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Date: Wed, 28 Mar 2012 23:21:50 +0530
From: SAYANTAN DATTA <std2048@...il.com>
To: john-dev@...ts.openwall.com
Subject: Re: JtR: GPU for slow hashes

On Wed, Mar 28, 2012 at 5:54 PM, SAYANTAN DATTA <std2048@...il.com> wrote:

>
>
> On Tue, Mar 27, 2012 at 9:09 PM, SAYANTAN DATTA <std2048@...il.com> wrote:
>
>>
>>
>> On Tue, Mar 27, 2012 at 8:08 PM, Solar Designer <solar@...nwall.com>wrote:
>>
>>> On Tue, Mar 27, 2012 at 05:21:44PM +0530, SAYANTAN DATTA wrote:
>>> >   I have a basic question regarding MSCash2.
>>>
>>> BTW, you probably already found these, but in case not:
>>>
>>> http://openwall.info/wiki/john/MSCash2_simple_code
>>> http://openwall.info/wiki/john/MSCash2
>>>
>>> These are a couple of implementations/descriptions of MSCash2 written by
>>> contributors to JtR.  These may be easier to understand than code
>>> currently in JtR is.
>>>
>>> > In above algorithm two inputs namely ussrname and password are used to
>>> > produce a certain hash.Then the generated  hash is compared with the
>>> stored
>>> > value and if they are equal then the username and password entered are
>>> > correct.Now we hit and try different values of password to produce a
>>> hash
>>> > which matches the given value .So does this mean the username is some
>>> fixed
>>> > string??
>>>
>>> For one hash being cracked, yes.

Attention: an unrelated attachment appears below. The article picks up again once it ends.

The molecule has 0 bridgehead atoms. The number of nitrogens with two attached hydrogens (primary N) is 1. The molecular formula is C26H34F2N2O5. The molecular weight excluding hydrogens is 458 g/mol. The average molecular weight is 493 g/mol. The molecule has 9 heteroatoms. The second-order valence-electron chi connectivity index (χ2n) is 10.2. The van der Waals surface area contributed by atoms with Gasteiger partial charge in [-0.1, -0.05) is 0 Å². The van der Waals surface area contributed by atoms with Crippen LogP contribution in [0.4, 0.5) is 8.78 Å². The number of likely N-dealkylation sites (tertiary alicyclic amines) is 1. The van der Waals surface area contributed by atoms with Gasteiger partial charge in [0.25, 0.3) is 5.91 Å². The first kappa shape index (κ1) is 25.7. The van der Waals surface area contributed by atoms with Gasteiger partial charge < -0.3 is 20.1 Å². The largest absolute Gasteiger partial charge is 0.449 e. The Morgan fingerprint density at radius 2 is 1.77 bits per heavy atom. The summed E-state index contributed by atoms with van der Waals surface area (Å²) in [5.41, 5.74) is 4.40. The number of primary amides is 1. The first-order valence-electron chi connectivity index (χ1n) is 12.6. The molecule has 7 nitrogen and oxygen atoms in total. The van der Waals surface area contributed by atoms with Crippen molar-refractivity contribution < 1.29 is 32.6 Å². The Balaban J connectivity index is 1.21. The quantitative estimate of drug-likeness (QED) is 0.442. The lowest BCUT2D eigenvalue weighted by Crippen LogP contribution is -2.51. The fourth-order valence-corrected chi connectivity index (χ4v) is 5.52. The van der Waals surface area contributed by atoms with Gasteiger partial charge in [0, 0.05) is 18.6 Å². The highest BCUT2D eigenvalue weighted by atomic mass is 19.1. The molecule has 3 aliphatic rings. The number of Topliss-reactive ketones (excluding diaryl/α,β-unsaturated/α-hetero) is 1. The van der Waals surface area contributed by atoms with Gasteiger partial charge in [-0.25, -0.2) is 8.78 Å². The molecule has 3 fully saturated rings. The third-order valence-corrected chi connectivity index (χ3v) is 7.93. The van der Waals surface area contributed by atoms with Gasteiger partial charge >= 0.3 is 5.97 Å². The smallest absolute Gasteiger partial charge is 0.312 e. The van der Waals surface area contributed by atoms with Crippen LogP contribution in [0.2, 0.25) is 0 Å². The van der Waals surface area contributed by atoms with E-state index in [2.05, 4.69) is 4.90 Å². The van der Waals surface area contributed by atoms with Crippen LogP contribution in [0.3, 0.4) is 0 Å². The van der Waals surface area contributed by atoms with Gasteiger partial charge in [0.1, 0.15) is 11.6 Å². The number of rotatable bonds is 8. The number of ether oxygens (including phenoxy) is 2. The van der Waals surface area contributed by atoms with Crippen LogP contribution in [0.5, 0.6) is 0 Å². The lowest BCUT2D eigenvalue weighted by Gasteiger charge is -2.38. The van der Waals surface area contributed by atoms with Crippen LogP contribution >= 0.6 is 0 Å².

>>>
>>> > i.e is the username known to us beforehand and we only have to
>>> > guess the password?
>>>
>>> Yes.
>>>
>>> > Right now my code assumes the username a fixed string.Is it all right??
>>>
>>> Maybe not, depending on what you mean by assuming a fixed string -
>>> compile time constant vs. runtime value fixed only for a given hash
>>> currently being processed (out of many loaded for cracking).
>>>
>>> JtR supports cracking of many hashes at once, which may correspond to
>>> different usernames.  In MSCash2, the usernames are effectively used as
>>> salts - so JtR formats' interfaces for salts are used to support them.
>>> You also need to support running with an arbitrary set of salts
>>> (usernames) and hashes loaded for cracking at once (e.g., there might be
>>> 10000 hashes with 9900 different salts).
>>>
>>> Also note that you only need to implement the PBKDF2 step on GPU - the
>>> rest may stay on CPU.  Lukas did the same in his CUDA code (based on my
>>> suggestion).  This may simplify the task, and it will let us easily
>>> reuse the PBKDF2 with SHA-1 implementation for things such as WPA.
>>>
>>> Alexander
>>>
>>>
>>>
>> hi,
>>
>> Yeah I mean runtime value fixed only for a given hash being processed.
>>
>> And thank you for the suggestion.
>>
>> -Sayantan
>>
>>
>   Hi ,
>
>   Here are a few problems I'm facing.Since ATI 4000 series gpus don't
> support byte_addressable_store I have to work around this problem by using
> only uint as the data type for temporary data storage.This problem exsist
> with many of the hash algorithms already implemented with openCL eg MD5,4
> etc.However ATI 5000 series and above seems to support
>  byte_addressable_store.So the exsisting codes should work fine on 5000 or
> above GPUs but for 4000 series or below they need to be reimplemented.The
> workaround is also causing some performance penalties.
>
> -Sayantan
>

Hi,

  Since my GPU dosen't support byte_addressable_store it is becoming an
increasingly uphill task to implement the HMAC_SHA1 algorithm.Using the
uint[]  instead of uchar[] is a probable solution but debugging the
code becomes very much time consuming.
   I  have also considered using 4 uchar16 vectors to  replace single
uchar[64] array but it is resulting in too much branching in the code.If
you have any suggestion please let me know.

-Sayantan

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